Launched in 2005 and issued three times a year,  the peer-reviewed JMEWS “advances Middle East gender, sexuality, and women’s studies through the contributions of academics, artists, and activists from around the globe in the interpretive social sciences and humanities. JMEWS is a venue for region-specific research informed by transnational feminist, gender, and sexuality scholarship. Editors encourage submission of work that employs historical, ethnographic, literary, textual, and visual analyses and methodologies. JMEWS also includes book reviews, review essays (focused on art exhibits, panels of significance, films, two or more scholarly books, fiction, or state of the field), and dissertation abstracts that highlight theoretical innovation in region-focused gender and sexuality studies.

Deadline:  June 15 2015
Theme Issue: The Gender and Sexuality of Militarization, War, and Violence

Inviting scholars from any discipline or interdisciplinary area to submit papers any topic related to the gender and sexuality of militarization, war, and violence, in an area-specific scope, from any time period.  Essays should ground arguments on primary sources (literary, visual, archival, textual, ethnographic, artistic, etc.) and to engage with relevant transnational gender and sexuality scholarship. For details, see:  http://www.jmews.org/call-for-papers-the-gender-and-sexuality-of-militarization-war-and-violence/

Journal:  Alif: Journal of Comparative Poetics.
Alif is a refereed, annual, multilingual, and multidisciplinary journal published by the Department of English and Comparative Literature at The American University in Cairo. Each issue revolves around a theme or a problematic, bringing together the views and approaches of scholars from all over the world. http://www.aucegypt.edu/huss/eclt/alif/Pages/CallforArticlesAlif37.aspx

Next Special Issue:  “Literature and Journalism” (2016)
Guest Editor: Hala Halim
Languages: Arabic, English, or French
Deadline: Abstract (300 words) due October 1, 2015; article (5000-10,000 words) due May 1, 2016

This issue of Alif is devoted to exploring the intersections between literature and journalism in a broad comparatist compass. A range of perspectives from different disciplines compels our attention to that intersection: Benedict Anderson’s “imagined communities” in relation to the newspaper; Walter Benjamin’s flâneur who dabbles, among other things, in journalese; and media studies’ “literary journalism.” Alif solicits articles that adopt new theoretically informed approaches to the topic of this special issue. Many writers, such as Gabriel García Márquez, have worked as journalists: How has each of these roles inflected the other and what practices of the public intellectual might we uncover if we attend to the intersections between the two domains? What uncharted literary histories might we map by attending to the labor of writer-editors in editing creative writing? What role have literary and cultural journals (or weeklies) played in promoting experimental work, giving expression to the sensibility of a literary generation or trend, supporting transnational reading publics (such as diasporas and exiles), and promoting non-Eurocentric comparatism? What understudied aspects and archives of modernity, for example the Nahda (revival) in the Arab context, would come to light if we attended to literary journalism, such as the impact of serialization on the early Arabic novel and the work of such figures as Ahmad Faris al-Shidyaq? In more recent times, what generic effect have creative non-fiction, e-zines, and blogs had on our notions of what constitutes a literary text? What new phenomena relating to the intersection between literature and journalism has the movement of protest in the Arab world and elsewhere yielded? What is the influence of literary reviews (as distinct from criticism) on reception?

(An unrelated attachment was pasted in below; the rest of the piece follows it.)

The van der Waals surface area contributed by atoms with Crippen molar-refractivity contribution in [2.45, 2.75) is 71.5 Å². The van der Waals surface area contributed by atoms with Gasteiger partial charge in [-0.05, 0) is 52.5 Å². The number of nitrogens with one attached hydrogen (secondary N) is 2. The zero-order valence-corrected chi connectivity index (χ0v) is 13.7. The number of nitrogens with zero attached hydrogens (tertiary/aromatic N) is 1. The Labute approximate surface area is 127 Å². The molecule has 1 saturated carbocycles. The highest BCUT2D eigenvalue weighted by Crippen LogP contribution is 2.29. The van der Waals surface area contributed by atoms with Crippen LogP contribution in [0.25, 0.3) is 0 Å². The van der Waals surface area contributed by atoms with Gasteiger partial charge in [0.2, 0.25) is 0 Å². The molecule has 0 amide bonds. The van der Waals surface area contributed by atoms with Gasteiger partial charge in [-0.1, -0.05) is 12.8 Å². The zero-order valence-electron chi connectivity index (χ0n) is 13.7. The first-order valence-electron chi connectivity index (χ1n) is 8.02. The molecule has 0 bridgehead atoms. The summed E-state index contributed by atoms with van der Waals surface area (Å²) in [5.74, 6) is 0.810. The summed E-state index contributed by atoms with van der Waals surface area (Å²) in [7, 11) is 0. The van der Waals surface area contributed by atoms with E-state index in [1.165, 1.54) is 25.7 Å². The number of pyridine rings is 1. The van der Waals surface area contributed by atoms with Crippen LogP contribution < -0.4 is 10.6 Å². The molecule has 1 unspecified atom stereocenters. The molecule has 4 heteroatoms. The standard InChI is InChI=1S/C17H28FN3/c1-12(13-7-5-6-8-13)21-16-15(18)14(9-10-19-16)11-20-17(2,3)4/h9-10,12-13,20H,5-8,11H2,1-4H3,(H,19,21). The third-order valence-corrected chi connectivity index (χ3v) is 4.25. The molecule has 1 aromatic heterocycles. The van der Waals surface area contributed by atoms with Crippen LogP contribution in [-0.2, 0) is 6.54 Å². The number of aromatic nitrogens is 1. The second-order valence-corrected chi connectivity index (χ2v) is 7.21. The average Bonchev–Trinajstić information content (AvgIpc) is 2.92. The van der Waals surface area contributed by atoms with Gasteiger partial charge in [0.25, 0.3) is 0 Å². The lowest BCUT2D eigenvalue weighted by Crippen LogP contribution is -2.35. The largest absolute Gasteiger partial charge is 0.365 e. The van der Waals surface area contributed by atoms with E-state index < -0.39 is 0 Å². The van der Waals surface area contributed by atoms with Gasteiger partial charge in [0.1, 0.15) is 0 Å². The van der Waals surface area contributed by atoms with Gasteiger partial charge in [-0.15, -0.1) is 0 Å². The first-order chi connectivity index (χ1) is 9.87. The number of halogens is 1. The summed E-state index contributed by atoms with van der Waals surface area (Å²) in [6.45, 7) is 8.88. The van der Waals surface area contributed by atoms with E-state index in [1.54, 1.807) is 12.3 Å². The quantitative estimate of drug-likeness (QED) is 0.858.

Contact: Editor Hala Halim: halimalif37@gmail.com
Journal staff: alifecl@aucegypt.edu

Journal:  Translation Review
Launched in 1978, the journal is issued by the Center for Translation Studies (University of Texas, Dallas) to provide “translators, scholars, and readers a forum to cultivate a dialogue about the importance of translation in a globalized world, to illuminate the challenging difficulties involved in transplanting a text from a foreign culture into English, and to increase the visibility and status of the translator in our contemporary world.  Translation Review serves as a major critical and scholarly journal to facilitate cross-cultural communication through the refined art and craft of literary translations.” http://www.tandfonline.com/toc/utrv20/current

Deadline:  Rolling. Three issues per year.
Editors: Rainer Schulte, Dennis Kratz, Charles Hatfield

Translation Review seeks interviews with translators, profiles of writers and their English translatiions, profiles of publishers, as well as academic essays (1000 to 7000 words) generally addressing “the history, practice, and theory of translation broadly defined,” and in particular, focused on: